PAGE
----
Banks are “ready and willing” to get behind a multi-billion pound scheme to prevent a second credit crunch but City and industry experts warned yesterday there is no guarantee it will kickstart lending.
The coordinated action by the Bank of England and Treasury will see an estimated £80bn offered to banks on condition they pass it on to businesses and households in the form of cheaper loans and mortgages.
However, there were warnings the scheme will not address the core problem of companies’ reluctance to borrow, particularly in the face of a eurozone crisis that could deepen this weekend following elections in Greece.
Graeme Leach, chief economist at the Institute of Directors, said: “The funding for lending scheme helps the supply of money and the demand for it, by lowering the cost of borrowing. But the core problem remains. Companies alarmed by the euro crisis will not be eager to borrow, regardless of the cost.”
Economists cautioned that banks may not want to lend more, even with the carrot of cheaper funding. Vicky Redwood of Capital Economics said: “High bank funding costs are just one challenge facing the UK economy. Indeed, these moves on their own will do little to reduce the effect of the eurozone crisis on UK exports or reduce the uncertainty facing UK companies.”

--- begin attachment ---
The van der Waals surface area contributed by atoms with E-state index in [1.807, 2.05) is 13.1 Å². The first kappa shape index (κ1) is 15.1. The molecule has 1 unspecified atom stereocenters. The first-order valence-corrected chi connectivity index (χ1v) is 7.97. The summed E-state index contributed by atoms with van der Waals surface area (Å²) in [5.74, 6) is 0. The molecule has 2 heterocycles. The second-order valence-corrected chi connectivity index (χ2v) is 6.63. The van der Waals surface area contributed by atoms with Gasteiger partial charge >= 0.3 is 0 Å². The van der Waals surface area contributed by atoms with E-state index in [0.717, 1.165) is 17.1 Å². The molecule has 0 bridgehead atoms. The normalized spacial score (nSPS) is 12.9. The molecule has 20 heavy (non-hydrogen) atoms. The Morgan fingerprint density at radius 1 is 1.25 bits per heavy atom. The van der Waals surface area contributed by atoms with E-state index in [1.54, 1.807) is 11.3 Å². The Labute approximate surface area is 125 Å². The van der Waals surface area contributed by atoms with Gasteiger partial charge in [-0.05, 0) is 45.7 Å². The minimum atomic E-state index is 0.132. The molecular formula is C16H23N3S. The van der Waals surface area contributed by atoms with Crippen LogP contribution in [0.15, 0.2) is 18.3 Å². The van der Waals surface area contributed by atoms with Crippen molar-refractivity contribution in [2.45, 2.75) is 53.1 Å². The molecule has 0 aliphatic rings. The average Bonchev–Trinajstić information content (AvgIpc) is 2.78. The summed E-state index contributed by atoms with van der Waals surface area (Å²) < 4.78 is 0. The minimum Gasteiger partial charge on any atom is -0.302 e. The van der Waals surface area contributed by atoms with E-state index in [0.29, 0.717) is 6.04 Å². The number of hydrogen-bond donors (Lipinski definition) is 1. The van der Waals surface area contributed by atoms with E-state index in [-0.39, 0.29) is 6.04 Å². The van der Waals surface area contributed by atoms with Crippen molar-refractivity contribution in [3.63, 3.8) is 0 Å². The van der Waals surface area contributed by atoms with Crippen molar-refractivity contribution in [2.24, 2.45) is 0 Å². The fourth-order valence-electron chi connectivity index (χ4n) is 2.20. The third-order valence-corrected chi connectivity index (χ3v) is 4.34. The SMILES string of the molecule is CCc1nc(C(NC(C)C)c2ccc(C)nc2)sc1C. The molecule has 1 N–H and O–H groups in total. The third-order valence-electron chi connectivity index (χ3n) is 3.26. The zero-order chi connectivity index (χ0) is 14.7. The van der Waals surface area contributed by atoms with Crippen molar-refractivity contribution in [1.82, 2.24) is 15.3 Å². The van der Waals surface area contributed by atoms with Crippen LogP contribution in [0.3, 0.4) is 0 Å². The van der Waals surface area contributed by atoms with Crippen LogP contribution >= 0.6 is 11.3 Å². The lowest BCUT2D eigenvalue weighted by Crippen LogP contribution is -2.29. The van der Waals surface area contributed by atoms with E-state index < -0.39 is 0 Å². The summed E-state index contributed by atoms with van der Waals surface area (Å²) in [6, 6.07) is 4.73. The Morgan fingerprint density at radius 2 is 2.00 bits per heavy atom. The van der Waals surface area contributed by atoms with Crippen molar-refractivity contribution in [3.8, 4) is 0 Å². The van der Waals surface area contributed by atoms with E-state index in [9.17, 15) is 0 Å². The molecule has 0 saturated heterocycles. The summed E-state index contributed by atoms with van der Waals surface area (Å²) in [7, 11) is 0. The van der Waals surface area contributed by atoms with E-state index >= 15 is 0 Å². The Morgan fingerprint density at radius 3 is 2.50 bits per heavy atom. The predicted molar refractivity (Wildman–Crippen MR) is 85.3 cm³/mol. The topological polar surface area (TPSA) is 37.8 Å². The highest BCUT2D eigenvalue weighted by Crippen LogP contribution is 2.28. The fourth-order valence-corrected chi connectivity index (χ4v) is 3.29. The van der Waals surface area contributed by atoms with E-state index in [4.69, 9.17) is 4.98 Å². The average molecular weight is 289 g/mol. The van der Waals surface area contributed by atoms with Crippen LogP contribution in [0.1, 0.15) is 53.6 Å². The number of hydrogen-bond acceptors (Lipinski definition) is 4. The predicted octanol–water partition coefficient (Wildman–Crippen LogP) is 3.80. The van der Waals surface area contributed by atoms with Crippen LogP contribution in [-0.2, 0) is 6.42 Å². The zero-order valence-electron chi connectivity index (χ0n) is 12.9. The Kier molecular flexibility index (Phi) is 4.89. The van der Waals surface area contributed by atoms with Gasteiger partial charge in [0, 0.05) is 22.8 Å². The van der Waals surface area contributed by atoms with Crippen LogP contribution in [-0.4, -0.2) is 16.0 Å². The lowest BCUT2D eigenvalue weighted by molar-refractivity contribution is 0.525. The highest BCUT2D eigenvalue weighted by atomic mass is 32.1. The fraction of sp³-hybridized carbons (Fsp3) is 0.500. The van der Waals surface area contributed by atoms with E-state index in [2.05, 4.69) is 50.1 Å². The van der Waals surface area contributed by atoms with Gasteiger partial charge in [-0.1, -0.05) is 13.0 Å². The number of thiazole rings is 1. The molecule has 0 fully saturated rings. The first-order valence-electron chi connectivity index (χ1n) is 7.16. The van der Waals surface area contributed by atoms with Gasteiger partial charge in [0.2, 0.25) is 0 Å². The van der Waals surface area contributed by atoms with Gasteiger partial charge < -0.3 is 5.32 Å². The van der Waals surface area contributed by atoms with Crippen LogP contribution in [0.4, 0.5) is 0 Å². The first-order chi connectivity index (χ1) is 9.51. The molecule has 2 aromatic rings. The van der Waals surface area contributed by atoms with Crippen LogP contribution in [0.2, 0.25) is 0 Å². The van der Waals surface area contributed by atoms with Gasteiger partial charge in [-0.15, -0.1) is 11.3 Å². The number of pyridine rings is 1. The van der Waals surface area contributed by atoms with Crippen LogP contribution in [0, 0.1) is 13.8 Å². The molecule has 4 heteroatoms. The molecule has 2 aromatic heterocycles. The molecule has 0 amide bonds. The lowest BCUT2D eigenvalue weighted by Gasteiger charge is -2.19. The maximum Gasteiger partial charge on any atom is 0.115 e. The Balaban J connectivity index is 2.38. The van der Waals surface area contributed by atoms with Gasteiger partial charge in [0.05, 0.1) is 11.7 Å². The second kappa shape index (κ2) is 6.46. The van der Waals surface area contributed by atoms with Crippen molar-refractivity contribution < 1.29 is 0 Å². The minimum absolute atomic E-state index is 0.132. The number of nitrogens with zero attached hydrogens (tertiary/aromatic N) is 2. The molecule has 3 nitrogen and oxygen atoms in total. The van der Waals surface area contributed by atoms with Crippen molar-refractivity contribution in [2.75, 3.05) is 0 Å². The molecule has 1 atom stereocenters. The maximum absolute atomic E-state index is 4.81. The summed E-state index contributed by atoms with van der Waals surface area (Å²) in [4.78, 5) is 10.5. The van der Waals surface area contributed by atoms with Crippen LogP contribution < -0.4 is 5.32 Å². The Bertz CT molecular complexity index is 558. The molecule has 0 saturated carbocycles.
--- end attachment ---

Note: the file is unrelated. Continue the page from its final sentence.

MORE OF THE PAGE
In his annual Mansion House speech, Bank governor Sir Mervyn King also activated facilities for an emergency scheme that offers six-month liquidity to banks in tranches of at least £5bn a month.
The two measures are estimated to be worth about £100bn in funding to banks.
The banking industry has been hit by higher funding costs as the eurozone troubles have escalated and have been hoarding money for fear of another worrying phase in the crisis.
The British Bankers’ Association (BBA) said it was “ready and willing” to get behind the moves.
Its chief executive Angela Knight said the BBA welcomed the news the Bank and Government were “ready to stand with the financial sector in making more money available to fuel the recovery”.
Experts also hailed signs that the Bank stood ready to further expand its quantitative easing programme, which stands at £325bn.
Shadow Chancellor Ed Balls was critical of the proposals saying they “do not go far enough”.